Aircraft leasing a US dollar game, says BOC Aviation boss ahead of Hong Kong IPO
Hong Kong public offering of BOC Aviation at HK$42 apiece runs from May 19 to noon May 24
The public offering (IPO) of shares in Asia’s largest aircraft lessor BOC Aviation will start in Hong Kong on Thursday with an offer price 1.25 times the company’s 2015 post-money price-to-book ratio.
Robert Martin, the company’s chief executive, said in an interview that the firm is coming to the Hong Kong stock market because of an abundance of cash-rich investors, insurances companies and funds looking for a fixed return.
Aircraft leasing — where a company purchases planes at a price advantage from the manufacturers and monthly rents them out to airlines and often on decade-long contracts — is gaining popularity, with deep-pocketed Asian investors. That’s because the business offers steady returns and a lower risk compared with airlines.
BOC Aviation’s average return on equity from 2013 to 2015 was 15.1 per cent according to the company.
Despite recent trends that have seen airlines try to put their aircraft bills in local currencies in order to lower foreign exchange risks, Martin said he thinks aircraft leasing remains predominantly a US dollar business.
“We are a pure US dollar-based company and we don’t intend to change that,” he said, “Aircraft are bought and sold in US dollars. [With other currencies] you are just introducing additional risks and complexity to your business model that you don’t need.”
BOC Aviation has a portfolio of 270 owned and managed aircraft leased to 62 airlines in 30 countries.
Martin said the company tries to mitigate risks from US interest rate hikes by diversifying its financing sources with both floating rate loans from banks and fixed rate debt from the capital market.
On the revenue side, 60 per cent of its rental income is tied to a floating rate pegged to the benchmark interest rate.
Of the remaining 40 per cent, the company always hedges at least half of that, he said.
BOC Aviation’s IPO could raise a total of US$1.1 billion, including US$583 from 11 investor cornerstones. It is being carried out a rare fixed-price one, instead of the usual practice when a company provides a price range.
“We want to do it in a way that is fair to all investors, from cornerstones to retail,” Martin said. “Everyone knows they are getting it at the same price, and the feedback has been overwhelming.”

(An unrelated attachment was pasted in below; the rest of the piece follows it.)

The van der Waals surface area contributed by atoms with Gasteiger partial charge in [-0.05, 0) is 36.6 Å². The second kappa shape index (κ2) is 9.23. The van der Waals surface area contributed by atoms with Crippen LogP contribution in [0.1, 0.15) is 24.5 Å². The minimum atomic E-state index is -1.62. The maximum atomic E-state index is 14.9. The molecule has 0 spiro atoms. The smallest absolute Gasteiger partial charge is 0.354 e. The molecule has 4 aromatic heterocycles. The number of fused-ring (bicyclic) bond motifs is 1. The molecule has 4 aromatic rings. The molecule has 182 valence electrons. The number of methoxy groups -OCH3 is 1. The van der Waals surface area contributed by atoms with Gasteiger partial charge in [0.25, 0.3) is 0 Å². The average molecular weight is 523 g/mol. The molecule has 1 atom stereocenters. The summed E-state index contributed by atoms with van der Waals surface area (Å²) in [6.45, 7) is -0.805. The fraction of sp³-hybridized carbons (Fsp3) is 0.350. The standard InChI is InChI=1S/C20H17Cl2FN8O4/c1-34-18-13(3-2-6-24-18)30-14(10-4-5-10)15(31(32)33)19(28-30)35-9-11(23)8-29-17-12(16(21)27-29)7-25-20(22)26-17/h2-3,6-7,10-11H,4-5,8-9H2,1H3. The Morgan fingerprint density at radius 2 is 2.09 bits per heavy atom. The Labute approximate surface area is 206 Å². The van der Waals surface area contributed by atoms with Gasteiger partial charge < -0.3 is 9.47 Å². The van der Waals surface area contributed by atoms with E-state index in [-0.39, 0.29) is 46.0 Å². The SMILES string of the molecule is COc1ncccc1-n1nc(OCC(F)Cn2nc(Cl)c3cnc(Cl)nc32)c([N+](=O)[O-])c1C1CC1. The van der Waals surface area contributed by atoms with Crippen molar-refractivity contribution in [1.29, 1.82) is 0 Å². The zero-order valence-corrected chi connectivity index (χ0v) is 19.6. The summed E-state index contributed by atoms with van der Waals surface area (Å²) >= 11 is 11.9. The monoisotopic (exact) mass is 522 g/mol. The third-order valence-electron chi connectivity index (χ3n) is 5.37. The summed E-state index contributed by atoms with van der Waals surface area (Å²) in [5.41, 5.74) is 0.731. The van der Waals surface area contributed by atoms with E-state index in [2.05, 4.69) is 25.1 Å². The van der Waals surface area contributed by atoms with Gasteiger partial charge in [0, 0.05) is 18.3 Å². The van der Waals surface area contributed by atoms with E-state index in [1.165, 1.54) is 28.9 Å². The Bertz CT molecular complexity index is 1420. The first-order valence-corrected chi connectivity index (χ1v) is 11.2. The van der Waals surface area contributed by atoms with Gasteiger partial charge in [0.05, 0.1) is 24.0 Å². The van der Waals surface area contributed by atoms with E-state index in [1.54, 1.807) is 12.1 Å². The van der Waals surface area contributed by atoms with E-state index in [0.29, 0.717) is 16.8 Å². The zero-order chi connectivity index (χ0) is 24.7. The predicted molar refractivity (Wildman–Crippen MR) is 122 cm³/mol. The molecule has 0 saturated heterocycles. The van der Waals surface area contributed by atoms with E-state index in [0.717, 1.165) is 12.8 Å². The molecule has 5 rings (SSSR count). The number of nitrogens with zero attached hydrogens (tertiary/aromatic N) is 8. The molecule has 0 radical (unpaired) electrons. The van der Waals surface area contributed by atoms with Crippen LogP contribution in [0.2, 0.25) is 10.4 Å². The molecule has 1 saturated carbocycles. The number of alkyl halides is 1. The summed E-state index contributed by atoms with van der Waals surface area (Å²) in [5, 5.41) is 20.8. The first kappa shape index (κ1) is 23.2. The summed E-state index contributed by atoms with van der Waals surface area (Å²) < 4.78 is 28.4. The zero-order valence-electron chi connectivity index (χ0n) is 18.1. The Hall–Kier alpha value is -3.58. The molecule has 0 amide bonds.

The company has attracted a slew of companies and fundhouses as cornerstone investors including four sovereign wealth funds - China’s Silk Road Fund and China Investment Corporation, Oman Investment Fund, Singapore’s Temasek through Fullerton Fund, and US planemaker Boeing. Martin said he is delighted with their vote of confidence.
“Here in Asia-Pacific we need a focal point for people to invest in the region’s aviation-industry growth potential, and I hope the retail investors see that” he said.
Martin added the cornerstone investors came on board with no strings attached. The Silk Road Fund — a US$40 billion fund Beijing set up to promote infrastructure projects as part of its One Belt One Road policy — has committed US$100 million to BOC Aviation. Martin said the company already has 40 per cent of its fleet deployed in countries involved with the policy, a ratio that may rise, given the region’s importance.
The Bank of China, sole owner of BOC Aviation since 2006, is selling 30 per cent of the company via the IPO, with an over-allotment or “green shoe” option of another 4.5 per cent. It will remain a 65.5 per cent shareholder in BOC Aviation following the listing, if the option is exercised.
Aviation industry veteran Tony Tyler, outgoing International Air Transport Association chief and a former Cathay Pacific chief executive, will join the company in early June as a board director.
On June 1, BOC Aviation will join China Aircraft Leasing Group as the second aircraft lessor listed in Hong Kong, which has a price-to-book ratio of 2.18.